Misawa squadron welcomed home after four months in Kuwait
January 21, 2006
Seventy airmen from the 35th Civil Engineer Squadron tramped through the snow Wednesday night in tan battle-dress uniforms to embrace their loved ones for the first time in more than four months.
It was downright cold, but after life in the desert Misawa felt like Kansas after Dorothy’s stint in Oz.
“It’s good to be home,” airmen uttered to each other as their boots hit the frozen ground.
Shortly after 7 p.m., they disembarked from a chartered flight outside Hangar 949 after an arduous journey home that took them from Kuwait to northern Japan via Ireland, Alaska and Yokota Air Base.
“It’s amazing; it’s quite overwhelming,” said Staff Sgt. Christopher LeBlanc after reuniting with his wife, Amanda, and two young daughters.
LeBlanc said the airmen were supposed to leave Kuwait in early January. The date was later pushed to Jan. 13, and “we didn’t leave until Monday,” he said.
Scheduling priorities delayed the flight, military officials said, keeping the anxious airmen and their families in limbo for several days.
Jet lag and anxiety, however, quickly melted into elation and relief as the airmen received a hero’s welcome inside a hangar warmed by eager families, a huge food spread and heating fans on full blast.
Brig. Gen. Sam Angelella, 35th Fighter Wing commander, shook their hands and awarded many a Global War on Terrorism expeditionary medal.
“I’m absolutely proud of everybody for the job they did,” he said.
The airmen — a mix of firefighters; engineers; heating, ventilation, air-conditioning system experts; and readiness and operations troops — left in early September for Alial-Salem Air Base in northern Kuwait. They were tagged to deploy as part of an Aerospace Expeditionary Force cycle in support of the ongoing war on terrorism.
Senior Airman Ellis Cobb, 23, an electrician, said the best part about being back was “we don’t have to work for two weeks.” The returning airmen earned two weeks of leave for their time downrange.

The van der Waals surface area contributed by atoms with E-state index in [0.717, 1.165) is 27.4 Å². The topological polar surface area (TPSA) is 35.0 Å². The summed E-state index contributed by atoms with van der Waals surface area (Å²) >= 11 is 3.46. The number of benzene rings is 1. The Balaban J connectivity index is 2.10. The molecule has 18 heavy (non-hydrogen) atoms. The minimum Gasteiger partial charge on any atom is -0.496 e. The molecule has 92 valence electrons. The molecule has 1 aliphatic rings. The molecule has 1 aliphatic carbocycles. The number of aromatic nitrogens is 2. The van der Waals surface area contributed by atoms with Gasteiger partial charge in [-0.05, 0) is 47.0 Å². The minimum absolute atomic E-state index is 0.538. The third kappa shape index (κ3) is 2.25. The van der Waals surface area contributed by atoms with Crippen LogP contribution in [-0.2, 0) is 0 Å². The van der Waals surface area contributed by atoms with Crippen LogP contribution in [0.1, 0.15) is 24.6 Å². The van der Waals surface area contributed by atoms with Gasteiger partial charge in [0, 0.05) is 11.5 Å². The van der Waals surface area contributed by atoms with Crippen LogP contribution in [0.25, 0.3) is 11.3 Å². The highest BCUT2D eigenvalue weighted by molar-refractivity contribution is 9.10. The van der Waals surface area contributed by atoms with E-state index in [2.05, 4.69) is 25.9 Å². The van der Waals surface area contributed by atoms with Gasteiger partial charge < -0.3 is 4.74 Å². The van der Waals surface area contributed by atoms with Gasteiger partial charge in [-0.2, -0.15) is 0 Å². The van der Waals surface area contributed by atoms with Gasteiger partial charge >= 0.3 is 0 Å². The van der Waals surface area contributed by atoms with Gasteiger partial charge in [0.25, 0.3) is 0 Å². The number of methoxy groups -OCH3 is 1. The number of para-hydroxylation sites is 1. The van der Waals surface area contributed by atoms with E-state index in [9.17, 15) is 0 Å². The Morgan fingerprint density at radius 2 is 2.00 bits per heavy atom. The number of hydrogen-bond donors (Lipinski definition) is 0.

“Just to make it back, that’s a good thing,” Cobb added, “and to not have anybody get hurt too seriously.”
For Cobb, the Kuwait deployment followed a previous one to Tallil Air Base, Iraq.
“This one was a lot easier, a lot more relaxed — you didn’t have to worry about getting shot,” he said.
But that’s what Cobb’s buddy, Airman 1st Class Antonio Marsh, 19, was prepared for. Kuwait was his maiden deployment: “I thought I was going to be on the front lines, with weapons in my hand, taking care of the enemy. It was completely different. We just got out there to do our jobs to build the base into a better condition.”
The airmen repaired more than 1,600 heaters and air conditioners, maintained airfield lighting and fire alarms, spread gravel, moved barriers, renovated office spaces and installed latrines, among other jobs that kept them busy every day.
Airman 1st Class Ebonni Brooks, 25, a civil engineer readiness apprentice, grinned as she described her first deployment since, she said, it was so much better than she expected.
“I had a really good time. The friendships and the lessons learned over there far outweighed what I imagined,” she said.
Though she felt safe, Brooks said she continually reminded herself to stay alert.
“Learning to not let your guard down is a big thing,” she said. “You have to realize that you’re still in a war environment, and that at any time, anything can happen.”